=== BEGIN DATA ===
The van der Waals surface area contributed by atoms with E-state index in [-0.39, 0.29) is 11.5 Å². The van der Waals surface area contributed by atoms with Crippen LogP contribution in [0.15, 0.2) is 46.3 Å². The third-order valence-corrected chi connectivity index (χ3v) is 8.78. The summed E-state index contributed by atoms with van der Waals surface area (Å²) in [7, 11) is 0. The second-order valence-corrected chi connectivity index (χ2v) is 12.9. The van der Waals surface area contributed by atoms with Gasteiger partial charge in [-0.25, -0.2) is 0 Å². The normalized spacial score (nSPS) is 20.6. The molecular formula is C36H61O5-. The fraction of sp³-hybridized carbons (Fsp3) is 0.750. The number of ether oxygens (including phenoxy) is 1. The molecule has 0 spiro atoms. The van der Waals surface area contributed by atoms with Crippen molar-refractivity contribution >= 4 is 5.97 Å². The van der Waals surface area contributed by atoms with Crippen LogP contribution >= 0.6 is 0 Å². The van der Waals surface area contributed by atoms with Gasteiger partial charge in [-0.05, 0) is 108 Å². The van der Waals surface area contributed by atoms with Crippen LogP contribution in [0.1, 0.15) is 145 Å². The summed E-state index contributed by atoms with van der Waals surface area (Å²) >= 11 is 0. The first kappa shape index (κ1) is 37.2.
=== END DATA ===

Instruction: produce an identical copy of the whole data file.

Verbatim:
The van der Waals surface area contributed by atoms with E-state index in [-0.39, 0.29) is 11.5 Å². The van der Waals surface area contributed by atoms with Crippen LogP contribution in [0.15, 0.2) is 46.3 Å². The third-order valence-corrected chi connectivity index (χ3v) is 8.78. The summed E-state index contributed by atoms with van der Waals surface area (Å²) in [7, 11) is 0. The second-order valence-corrected chi connectivity index (χ2v) is 12.9. The van der Waals surface area contributed by atoms with Gasteiger partial charge in [-0.25, -0.2) is 0 Å². The normalized spacial score (nSPS) is 20.6. The molecular formula is C36H61O5-. The fraction of sp³-hybridized carbons (Fsp3) is 0.750. The number of ether oxygens (including phenoxy) is 1. The molecule has 0 spiro atoms. The van der Waals surface area contributed by atoms with Crippen molar-refractivity contribution >= 4 is 5.97 Å². The van der Waals surface area contributed by atoms with Crippen LogP contribution >= 0.6 is 0 Å². The van der Waals surface area contributed by atoms with Gasteiger partial charge in [-0.05, 0) is 108 Å². The van der Waals surface area contributed by atoms with Crippen LogP contribution in [0.1, 0.15) is 145 Å². The summed E-state index contributed by atoms with van der Waals surface area (Å²) >= 11 is 0. The first kappa shape index (κ1) is 37.2.